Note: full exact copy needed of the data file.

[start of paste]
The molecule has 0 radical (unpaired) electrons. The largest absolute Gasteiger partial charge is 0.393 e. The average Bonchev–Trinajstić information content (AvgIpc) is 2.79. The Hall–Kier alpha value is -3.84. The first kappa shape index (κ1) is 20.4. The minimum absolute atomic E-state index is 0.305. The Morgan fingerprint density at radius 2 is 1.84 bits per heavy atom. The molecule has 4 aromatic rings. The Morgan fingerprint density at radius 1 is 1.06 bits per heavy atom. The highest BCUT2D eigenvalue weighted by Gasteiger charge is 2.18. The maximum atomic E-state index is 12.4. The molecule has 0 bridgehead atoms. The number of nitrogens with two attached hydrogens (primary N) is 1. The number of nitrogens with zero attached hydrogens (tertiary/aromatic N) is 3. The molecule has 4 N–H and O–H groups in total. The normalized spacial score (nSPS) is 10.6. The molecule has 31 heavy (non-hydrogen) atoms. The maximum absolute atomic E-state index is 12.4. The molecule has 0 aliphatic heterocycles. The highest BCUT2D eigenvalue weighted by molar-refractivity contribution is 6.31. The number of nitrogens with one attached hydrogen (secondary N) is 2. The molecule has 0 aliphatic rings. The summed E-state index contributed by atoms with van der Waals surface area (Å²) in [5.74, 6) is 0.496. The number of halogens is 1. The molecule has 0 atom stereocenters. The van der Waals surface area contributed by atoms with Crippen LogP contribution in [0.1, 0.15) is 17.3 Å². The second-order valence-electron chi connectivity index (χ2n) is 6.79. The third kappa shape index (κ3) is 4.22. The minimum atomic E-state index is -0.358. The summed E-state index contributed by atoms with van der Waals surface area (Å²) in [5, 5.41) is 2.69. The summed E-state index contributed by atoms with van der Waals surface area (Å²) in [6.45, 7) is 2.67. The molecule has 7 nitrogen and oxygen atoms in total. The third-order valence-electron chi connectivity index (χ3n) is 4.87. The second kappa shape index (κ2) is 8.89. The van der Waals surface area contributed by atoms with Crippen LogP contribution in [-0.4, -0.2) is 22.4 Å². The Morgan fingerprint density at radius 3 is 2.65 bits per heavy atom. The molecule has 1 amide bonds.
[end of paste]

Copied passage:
The molecule has 0 radical (unpaired) electrons. The largest absolute Gasteiger partial charge is 0.393 e. The average Bonchev–Trinajstić information content (AvgIpc) is 2.79. The Hall–Kier alpha value is -3.84. The first kappa shape index (κ1) is 20.4. The minimum absolute atomic E-state index is 0.305. The Morgan fingerprint density at radius 2 is 1.84 bits per heavy atom. The molecule has 4 aromatic rings. The Morgan fingerprint density at radius 1 is 1.06 bits per heavy atom. The highest BCUT2D eigenvalue weighted by Gasteiger charge is 2.18. The maximum atomic E-state index is 12.4. The molecule has 0 bridgehead atoms. The number of nitrogens with two attached hydrogens (primary N) is 1. The number of nitrogens with zero attached hydrogens (tertiary/aromatic N) is 3. The molecule has 4 N–H and O–H groups in total. The normalized spacial score (nSPS) is 10.6. The molecule has 31 heavy (non-hydrogen) atoms. The maximum absolute atomic E-state index is 12.4. The molecule has 0 aliphatic heterocycles. The highest BCUT2D eigenvalue weighted by molar-refractivity contribution is 6.31. The number of nitrogens with one attached hydrogen (secondary N) is 2. The molecule has 0 aliphatic rings. The summed E-state index contributed by atoms with van der Waals surface area (Å²) in [5.74, 6) is 0.496. The number of halogens is 1. The molecule has 0 atom stereocenters. The van der Waals surface area contributed by atoms with Crippen LogP contribution in [0.1, 0.15) is 17.3 Å². The second-order valence-electron chi connectivity index (χ2n) is 6.79. The third kappa shape index (κ3) is 4.22. The minimum atomic E-state index is -0.358. The summed E-state index contributed by atoms with van der Waals surface area (Å²) in [5, 5.41) is 2.69. The summed E-state index contributed by atoms with van der Waals surface area (Å²) in [6.45, 7) is 2.67. The molecule has 7 nitrogen and oxygen atoms in total. The third-order valence-electron chi connectivity index (χ3n) is 4.87. The second kappa shape index (κ2) is 8.89. The van der Waals surface area contributed by atoms with Crippen LogP contribution in [-0.4, -0.2) is 22.4 Å². The Morgan fingerprint density at radius 3 is 2.65 bits per heavy atom. The molecule has 1 amide bonds.